THREE MAIN DIVISIONS:

      • Arts, Science, and  General Studies
      • Teacher Education and Educational Administration
      • Technical Education and Management Studies

      FOUR DEPARTMENTS:

                  • Nursing Education
                  • Continuing Education
                  • Health Sciences
                  • Agriculture
A COMPUTER BASED LEARNING CENTER

In addition to the regular "A" level, Teacher Training and other categories of programmes, the College now offers technical/vocational progammes.

    1. Evening programmes -basically modular courses designed by the College
    2. First Year Degree Studies - (in co-operation with the University of The West Indies in  Natural Sciences, Education, Arts and Social Sciences.
    3. Sub-regional programmes currently through the Organization of Eastern  Caribbean States (OECS) and the British Development Division (BDD), in Technical Education:e.g.
        • Two year Home Economics courses for teachers
        • Two-year Industrial Arts course for teachers

A two-year Bachelor of Education programme for teachers and Principals.

The College has expanded its service to include two centres in the south of the island:

      • The Business Education Centre, and
      • The Distance Education Centre

The former is geared toward meeting the education training needs of small business owners and managers, while the latter is designed to meet the training needs of persons in the clerical and secretarial fields.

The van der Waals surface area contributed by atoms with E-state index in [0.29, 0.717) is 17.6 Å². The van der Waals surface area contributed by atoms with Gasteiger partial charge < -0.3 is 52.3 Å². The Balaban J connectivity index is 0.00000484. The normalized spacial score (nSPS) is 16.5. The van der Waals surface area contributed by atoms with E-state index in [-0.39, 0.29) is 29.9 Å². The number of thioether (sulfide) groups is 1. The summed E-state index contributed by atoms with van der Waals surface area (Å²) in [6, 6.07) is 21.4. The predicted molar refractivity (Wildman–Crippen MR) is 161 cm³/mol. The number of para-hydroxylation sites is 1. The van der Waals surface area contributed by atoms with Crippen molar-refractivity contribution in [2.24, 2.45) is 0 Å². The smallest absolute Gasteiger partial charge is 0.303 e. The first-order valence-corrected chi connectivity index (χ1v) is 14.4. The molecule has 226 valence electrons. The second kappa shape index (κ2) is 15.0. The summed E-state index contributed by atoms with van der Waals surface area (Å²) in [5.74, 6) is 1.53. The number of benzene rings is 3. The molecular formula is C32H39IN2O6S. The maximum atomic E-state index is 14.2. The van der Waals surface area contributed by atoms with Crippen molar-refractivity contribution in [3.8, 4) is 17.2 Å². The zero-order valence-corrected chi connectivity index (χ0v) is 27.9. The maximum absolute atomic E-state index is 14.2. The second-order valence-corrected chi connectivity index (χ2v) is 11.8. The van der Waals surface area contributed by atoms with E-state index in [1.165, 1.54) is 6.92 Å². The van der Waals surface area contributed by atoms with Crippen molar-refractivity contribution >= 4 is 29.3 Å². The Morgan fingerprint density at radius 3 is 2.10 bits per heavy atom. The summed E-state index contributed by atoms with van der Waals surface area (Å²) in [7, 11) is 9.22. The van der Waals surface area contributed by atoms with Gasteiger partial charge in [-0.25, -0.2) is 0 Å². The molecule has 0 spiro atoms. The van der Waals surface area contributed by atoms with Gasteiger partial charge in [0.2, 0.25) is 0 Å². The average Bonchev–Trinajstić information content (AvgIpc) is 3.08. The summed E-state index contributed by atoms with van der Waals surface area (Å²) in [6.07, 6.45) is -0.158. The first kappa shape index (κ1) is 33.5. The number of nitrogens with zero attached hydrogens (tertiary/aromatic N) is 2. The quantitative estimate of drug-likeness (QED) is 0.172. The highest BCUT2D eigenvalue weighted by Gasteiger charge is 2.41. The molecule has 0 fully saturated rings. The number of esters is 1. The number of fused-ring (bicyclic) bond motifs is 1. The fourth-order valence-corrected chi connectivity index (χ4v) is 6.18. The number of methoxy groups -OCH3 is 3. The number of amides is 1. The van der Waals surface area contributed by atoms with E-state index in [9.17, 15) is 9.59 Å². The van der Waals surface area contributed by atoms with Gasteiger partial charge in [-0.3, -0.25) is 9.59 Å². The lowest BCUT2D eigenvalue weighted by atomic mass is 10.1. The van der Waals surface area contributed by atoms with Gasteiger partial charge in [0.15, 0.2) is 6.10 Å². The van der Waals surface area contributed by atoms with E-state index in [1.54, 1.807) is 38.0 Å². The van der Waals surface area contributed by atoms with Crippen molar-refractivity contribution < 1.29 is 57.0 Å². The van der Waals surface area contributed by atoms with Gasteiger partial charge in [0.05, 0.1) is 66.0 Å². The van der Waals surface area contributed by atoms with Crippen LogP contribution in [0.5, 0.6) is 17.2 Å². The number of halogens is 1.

EDUCATION REFORM INITIATIVES

A comprehensive attempt at educational reform to re-engineer the education systems of the OECS for the 21st century is underway, and a new draft Education is being proposed by the Ministry of Education, in keeping with the OECS Harmonization of Education Legislation process.

The objectives of the harmonization are:

      • To mobilize the Governments and people of the OECS to make the transition from development strategy based on the exploitation of natural resources, to strategies based on the development of human resources and the mastery and production of knowledge and technology.
      • To inspire the Governments and people of the OECS to shape the developmental imperatives determining their future by the exercise of their creativity, imaginativeness and problem solving.
      • To further promote among the OECS countries the concepts of co-operation, collaboration, sharing and learning from each other's experience in the process of educational development.
      • To facilitate, on a sub-regional basis, the incorporation of new ideas, thinking and approaches to education developed inside and outside the sub-region and the Caribbean.
      • To remove education in the OECS from the vagaries of adhocracy and to set it on a planned, long-term path with the capacity to evaluate it progress and to make needed adjustment.
      • To provide, to the rest of the Caribbean, a model of functional co-operation in education in meeting contemporary challenges.
      • To preserve the cultural sovereignty of the region and to provide a framework
        for cultural enrichment